The variability and quality of medication container labels

William H. Shrank*, Jessica Agnew-Blais, Niteesh K. Choudhry, Michael S. Wolf, Aaron S. Kesselheim, Jerry Avorn, Paul Shekelle

*Corresponding author for this work

Research output: Contribution to journalArticlepeer-review

64 Scopus citations

Abstract

Background: Medication errors occur frequently, and poor medication labeling is cited as a potential cause. We assessed the format, content, and variability of prescription drug container labels dispensed in the community. Methods: Identically written prescriptions for 4 commonly used medications (atorvastatin calcium [Lipitor], alendronate sodium [Fosamax], trimethoprimsulfamethoxazole [Bactrim], and ibuprofen) were filled in 6 pharmacies (the 2 largest chains, 2 grocery stores, and 2 independent pharmacies) in 4 cities (Boston, Chicago, Los Angeles, and Austin [Texas]). Characteristics of the format and content of the main container label and auxiliary stickers were evaluated. Labels were coded independently by 2 abstractors, and differences were reconciled by consensus. Results: We evaluated 85 labels after excluding 11 ibuprofen prescriptions that were filled with over-thecounter containers that lacked labels printed at the pharmacy. The pharmacy name or logo was the most prominent item on 71 (84%) of the labels, with a mean font size of 13.6 point. Font sizes were smaller for medication instructions (9.3 point), medication name (8.9 point), and warning and instruction stickers (6.5 point). Color, boldfacing, and highlighting were most often used to identify the pharmacy and items most useful to pharmacists. While the content of the main label was generally consistent, there was substantial variability in the content of instruction and warning stickers from different pharmacies, and independent pharmacies were less likely to use such stickers (P < .001). None of the ibuprofen containers were delivered with Food and Drug Administration-approved medication guides, as required by law. Conclusions: The format of most container labels emphasizes pharmacy characteristics and items frequently used by pharmacists rather than use instructions or medication warnings. The content of warning and instruction stickers is highly variable depending on the pharmacy selected.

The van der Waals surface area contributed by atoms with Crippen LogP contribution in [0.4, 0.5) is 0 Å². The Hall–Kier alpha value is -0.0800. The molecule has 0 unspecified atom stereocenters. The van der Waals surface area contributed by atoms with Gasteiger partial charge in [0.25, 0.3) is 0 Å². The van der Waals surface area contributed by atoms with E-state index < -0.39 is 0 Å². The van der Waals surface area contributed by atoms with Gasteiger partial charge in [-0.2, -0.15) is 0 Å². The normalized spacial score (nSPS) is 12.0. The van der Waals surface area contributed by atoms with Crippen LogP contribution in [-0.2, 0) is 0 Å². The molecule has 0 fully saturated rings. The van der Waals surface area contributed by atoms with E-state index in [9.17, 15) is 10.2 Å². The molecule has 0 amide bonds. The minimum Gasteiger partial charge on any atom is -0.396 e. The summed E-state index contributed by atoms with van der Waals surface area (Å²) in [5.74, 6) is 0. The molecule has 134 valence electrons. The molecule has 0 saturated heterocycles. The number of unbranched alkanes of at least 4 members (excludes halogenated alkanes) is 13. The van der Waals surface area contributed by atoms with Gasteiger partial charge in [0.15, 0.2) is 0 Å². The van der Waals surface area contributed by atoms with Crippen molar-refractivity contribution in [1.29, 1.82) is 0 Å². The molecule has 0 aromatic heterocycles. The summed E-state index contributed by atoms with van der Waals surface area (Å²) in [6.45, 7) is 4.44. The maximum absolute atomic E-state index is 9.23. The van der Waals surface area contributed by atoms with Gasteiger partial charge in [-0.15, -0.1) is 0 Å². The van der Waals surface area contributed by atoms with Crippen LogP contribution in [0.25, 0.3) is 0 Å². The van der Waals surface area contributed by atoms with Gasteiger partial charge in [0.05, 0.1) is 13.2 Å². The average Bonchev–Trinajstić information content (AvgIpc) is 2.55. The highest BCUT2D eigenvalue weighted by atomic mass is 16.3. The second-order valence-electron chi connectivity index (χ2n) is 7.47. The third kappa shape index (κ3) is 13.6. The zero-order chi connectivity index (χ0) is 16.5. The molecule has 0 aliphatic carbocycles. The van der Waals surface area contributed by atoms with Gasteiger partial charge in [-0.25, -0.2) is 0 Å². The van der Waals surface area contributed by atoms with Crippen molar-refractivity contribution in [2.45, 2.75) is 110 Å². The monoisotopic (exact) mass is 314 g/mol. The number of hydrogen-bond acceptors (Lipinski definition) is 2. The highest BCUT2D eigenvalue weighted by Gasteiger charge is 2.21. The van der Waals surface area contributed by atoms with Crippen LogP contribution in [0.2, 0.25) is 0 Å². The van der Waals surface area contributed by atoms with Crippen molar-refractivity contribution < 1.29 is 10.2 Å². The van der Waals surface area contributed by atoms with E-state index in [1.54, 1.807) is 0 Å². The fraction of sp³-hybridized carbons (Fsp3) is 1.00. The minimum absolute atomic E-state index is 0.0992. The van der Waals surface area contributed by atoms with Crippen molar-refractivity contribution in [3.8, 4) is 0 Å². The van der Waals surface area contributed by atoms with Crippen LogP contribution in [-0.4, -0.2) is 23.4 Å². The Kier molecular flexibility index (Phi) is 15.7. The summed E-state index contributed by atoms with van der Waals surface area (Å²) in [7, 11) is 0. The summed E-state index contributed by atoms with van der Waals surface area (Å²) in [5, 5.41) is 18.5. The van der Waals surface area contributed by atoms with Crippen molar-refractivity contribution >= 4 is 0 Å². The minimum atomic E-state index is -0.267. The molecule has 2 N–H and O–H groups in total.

Original languageEnglish (US)
Pages (from-to)1760-1765
Number of pages6
JournalArchives of Internal Medicine
Volume167
Issue number16
DOIs
StatePublished - Oct 9 2007

ASJC Scopus subject areas

  • Internal Medicine

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